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Experiment to Characterize Aircraft Volatile Aerosol and Trace-Species Emissions


During Excavate in January 2002, LARGE scientists at NASA Langley Research Center measured the production of aerosols and aerosol precursors behind the RB-211 engines of the NASA 757 and the J85-GE engines of the NASA T-38A as a function of engine power, fuel-sulfur content and plume age (during ground based operations).

The team studied aerosol number densities and size distributions, CO2, SO2, SO3, H2SO4, HONO, HNO3, NMHC and halocarbons were measured along with supporting experimental parameters (exhaust gas velocity, engine power, fan speed, combustor temperatures, and fuel-flow rates. Using aerosol and gas probes, data was collected behind the NASA T-38A and B-757 at distances between 1 and 35 m. Fuels with differing sulfur contents were used to evaluate the impact of fuel sulfur on aerosol particle densities in the exhaust plume. Aircraft power was adjusted from idle to near takeoff conditions.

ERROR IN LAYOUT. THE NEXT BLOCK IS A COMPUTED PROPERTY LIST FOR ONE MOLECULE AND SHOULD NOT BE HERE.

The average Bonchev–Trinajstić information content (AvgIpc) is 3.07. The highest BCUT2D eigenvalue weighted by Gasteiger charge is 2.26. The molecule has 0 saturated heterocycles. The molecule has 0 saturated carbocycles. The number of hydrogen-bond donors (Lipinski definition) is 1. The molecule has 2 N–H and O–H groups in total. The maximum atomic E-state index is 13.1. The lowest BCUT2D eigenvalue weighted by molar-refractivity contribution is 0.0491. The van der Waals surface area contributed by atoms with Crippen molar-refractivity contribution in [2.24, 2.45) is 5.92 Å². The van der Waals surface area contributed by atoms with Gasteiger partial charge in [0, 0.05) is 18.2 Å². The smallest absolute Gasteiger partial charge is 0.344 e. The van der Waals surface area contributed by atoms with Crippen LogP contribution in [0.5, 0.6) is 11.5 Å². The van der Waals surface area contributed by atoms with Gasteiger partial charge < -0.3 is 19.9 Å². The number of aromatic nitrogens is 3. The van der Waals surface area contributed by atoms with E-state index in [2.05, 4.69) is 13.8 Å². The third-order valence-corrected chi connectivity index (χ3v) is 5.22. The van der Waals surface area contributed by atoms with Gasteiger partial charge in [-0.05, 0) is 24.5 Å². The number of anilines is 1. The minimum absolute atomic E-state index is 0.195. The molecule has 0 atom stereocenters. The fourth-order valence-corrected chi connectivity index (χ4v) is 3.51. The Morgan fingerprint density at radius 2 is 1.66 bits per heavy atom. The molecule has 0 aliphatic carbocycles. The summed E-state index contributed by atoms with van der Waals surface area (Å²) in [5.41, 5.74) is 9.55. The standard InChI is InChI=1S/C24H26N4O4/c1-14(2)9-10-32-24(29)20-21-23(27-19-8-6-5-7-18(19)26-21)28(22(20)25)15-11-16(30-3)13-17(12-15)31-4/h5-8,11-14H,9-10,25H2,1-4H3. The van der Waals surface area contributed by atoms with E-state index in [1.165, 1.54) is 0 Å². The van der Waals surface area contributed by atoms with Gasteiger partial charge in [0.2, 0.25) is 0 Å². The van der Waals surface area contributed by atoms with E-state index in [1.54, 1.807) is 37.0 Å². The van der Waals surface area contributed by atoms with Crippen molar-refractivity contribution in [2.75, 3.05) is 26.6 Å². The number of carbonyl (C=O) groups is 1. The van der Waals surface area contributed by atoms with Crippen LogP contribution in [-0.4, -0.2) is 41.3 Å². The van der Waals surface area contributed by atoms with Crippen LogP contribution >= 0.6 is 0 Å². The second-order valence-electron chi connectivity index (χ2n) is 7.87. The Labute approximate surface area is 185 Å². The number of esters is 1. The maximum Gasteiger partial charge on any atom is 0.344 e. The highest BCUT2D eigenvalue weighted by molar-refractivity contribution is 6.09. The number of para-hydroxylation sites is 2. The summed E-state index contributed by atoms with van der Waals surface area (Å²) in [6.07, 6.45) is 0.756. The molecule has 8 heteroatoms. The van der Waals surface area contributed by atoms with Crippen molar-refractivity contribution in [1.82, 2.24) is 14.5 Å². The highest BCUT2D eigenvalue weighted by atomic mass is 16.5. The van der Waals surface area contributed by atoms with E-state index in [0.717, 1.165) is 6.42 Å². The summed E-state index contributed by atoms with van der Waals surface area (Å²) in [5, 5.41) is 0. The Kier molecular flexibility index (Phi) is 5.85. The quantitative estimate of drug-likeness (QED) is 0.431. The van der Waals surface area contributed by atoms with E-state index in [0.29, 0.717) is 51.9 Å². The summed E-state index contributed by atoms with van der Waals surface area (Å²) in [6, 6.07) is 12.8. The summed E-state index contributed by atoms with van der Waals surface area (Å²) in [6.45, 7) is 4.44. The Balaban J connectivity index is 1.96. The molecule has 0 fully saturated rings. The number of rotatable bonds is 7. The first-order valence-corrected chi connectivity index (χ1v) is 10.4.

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Sampling probes placed behind four engines studied during EXCAVATE.  Sampling probes placed behind four engines studied during EXCAVATE.  Sampling probes placed behind four engines studied during EXCAVATE.  Sampling probes placed behind four engines studied during EXCAVATE. 
Sampling probes placed behind four engines studied during EXCAVATE.

Emissions of CO and hydrocarbons were reduced as power increased. 
Emissions of CO and hydrocarbons were reduced as power increased.


Related Publications:

Anderson et al, Atmospheric Environment '06; http://www.sciencedirect.com/science/article/pii/S1352231005009295; turbine engines emit considerable amounts of light hydrocarbon species at idle, but significantly lesser amounts at higher engine powers.

Anderson et al, NASA/TM-2005-213783 05. General Overview